Welcome to the LCSNA’s blog, where you can read regular updates about Lewis Carroll’s influence on all aspects of life. Please keep in mind that these posts are informational only; we do not endorse any link, statement or product cited below unless we specifically state that within the post. Also, the bloggers do not speak for the LCSNA as a whole. We hope you’ll visit often to review the posts and add comments.
The Tel Aviv Museum of Art is hosting an exhibit “Alice in the Land of Books,” from the collection of Maayan Cohen Duwek. The collection includes rare editions, among them the first Hebrew translation, published in Germany in 1924. There are activities as well. It opened on Sept. 1; no closing date announced.
Renowned Spanish illustrator, and professor at the University of Granada, Sergio García Sánchez depicted the entire book of Wonderland in a single circular image, published in the New York Times Book Review on February 2, 2018. He has now made beautiful 100 × 100 cm (39 × 39 inch) prints available on acid-free Fabriano Accademia paper, 120 gr., signed by the artist. A print plus shipping to the US is $100. Contact him by email.
Five new books of possible interest to younger Carrollians:
“Gothically visionary” You Are Alice in Wonderland’s Mum (Pick-A-Plot book 4 in a series of Choose-Your-Own-Adventure style books, Conundrum Press, 2017), written and illustrated by Sherwin Tjia. “In a quest to find your daughter that will take you through the seedy underbelly of London’s Whitechapel district and up into the secret debauched heart of its richest denizens, …” Alice’s Mum is called Hannah for some reason. The Pick-A-Plot series also contains such undoubted masterpieces as You Are a Cat in the Zombie Apocalypse.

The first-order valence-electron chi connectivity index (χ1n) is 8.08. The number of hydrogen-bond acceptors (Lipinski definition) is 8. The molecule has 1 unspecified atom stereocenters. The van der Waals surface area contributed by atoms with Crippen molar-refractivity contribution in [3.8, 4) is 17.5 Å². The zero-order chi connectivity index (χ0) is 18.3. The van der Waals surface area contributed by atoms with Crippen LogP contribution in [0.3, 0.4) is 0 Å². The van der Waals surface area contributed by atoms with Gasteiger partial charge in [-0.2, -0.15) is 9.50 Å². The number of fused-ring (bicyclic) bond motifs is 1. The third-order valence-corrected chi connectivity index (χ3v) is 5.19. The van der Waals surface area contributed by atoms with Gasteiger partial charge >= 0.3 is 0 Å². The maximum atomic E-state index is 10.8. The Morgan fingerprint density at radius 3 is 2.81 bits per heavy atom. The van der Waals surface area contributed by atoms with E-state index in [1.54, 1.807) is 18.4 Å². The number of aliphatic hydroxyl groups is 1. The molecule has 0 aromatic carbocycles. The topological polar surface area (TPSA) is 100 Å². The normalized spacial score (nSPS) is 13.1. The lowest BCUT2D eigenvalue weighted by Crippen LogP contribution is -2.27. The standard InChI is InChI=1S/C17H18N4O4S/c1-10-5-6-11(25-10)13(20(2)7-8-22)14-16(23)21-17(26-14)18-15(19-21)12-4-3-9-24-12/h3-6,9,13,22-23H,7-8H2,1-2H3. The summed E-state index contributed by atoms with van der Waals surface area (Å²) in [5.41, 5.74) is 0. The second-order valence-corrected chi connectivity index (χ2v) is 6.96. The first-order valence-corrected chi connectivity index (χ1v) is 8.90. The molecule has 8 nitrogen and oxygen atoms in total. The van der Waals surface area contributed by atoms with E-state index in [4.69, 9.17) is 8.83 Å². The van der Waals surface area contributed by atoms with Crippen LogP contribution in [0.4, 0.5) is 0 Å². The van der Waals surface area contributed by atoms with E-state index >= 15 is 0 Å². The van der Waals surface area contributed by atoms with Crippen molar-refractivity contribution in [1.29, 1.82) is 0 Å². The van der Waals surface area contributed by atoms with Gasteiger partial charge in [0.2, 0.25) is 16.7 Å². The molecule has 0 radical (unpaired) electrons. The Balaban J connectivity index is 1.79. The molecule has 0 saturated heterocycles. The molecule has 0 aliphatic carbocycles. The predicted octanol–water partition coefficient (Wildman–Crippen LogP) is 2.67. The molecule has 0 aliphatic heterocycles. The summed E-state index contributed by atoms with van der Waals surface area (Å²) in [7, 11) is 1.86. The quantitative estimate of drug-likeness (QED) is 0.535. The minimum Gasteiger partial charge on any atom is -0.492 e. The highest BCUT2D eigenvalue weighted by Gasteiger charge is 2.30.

Described as a “Steampunk Alice in Wonderland,” Curiouser and Curiouser (Clockpunk Press, 2017) by Melanie Karsak (who describes herself as “a steampunk connoisseur, zombie whisperer, and heir to the iron throne”), follows Alice Lewis through adventures with Lord Dodgson, Rabbit, Jabberwocky [sic], and the like through the London of the Crystal Palace exhibition.
DeAnna Knippling’s The Clockwork Alice (Wonderland Press, 2017) is a YA novel described as “In Wonderland, a terrible curse had been inflicted on the inhabitants. For half the day, they are banished to the opposite side of Wonderland, where everyone is made of clockwork and forced to work until sunrise, winding the Master Chronometer that powers them all. And if they don’t? The entire world will wind down.” She is also the author of
Stefanie Marie’s War of Hearts (2018), Book 1 of her Wonderland Kings series, set in today’s world, follows Alexandra (“Alex”) Kincade into Wonderland, these days full of dark magic and dead things, and her four “kings” in what is called a “reverse harem” arrangement.
As we all know, Rev. C. L. Dodgson’s fireplace in his rooms at Oxford was surrounded by beautiful brick-red decorative tiles created by William De Morgan. A sailing ship was depicted at the top, with both mythical and natural creatures encircling it. (Seen here in Linda Gray-Moin’s re-creation, KL 100:4. A detailed article on the subject will be in the forthcoming Knight Letter #102.)
The frabjous news is that you can now get perfect reproductions of these tiles from William Morris Tile! You can buy them in several sizes, or one or two of the multi-image ones specially designed for the LCSNA! (Look on the lower right of the page.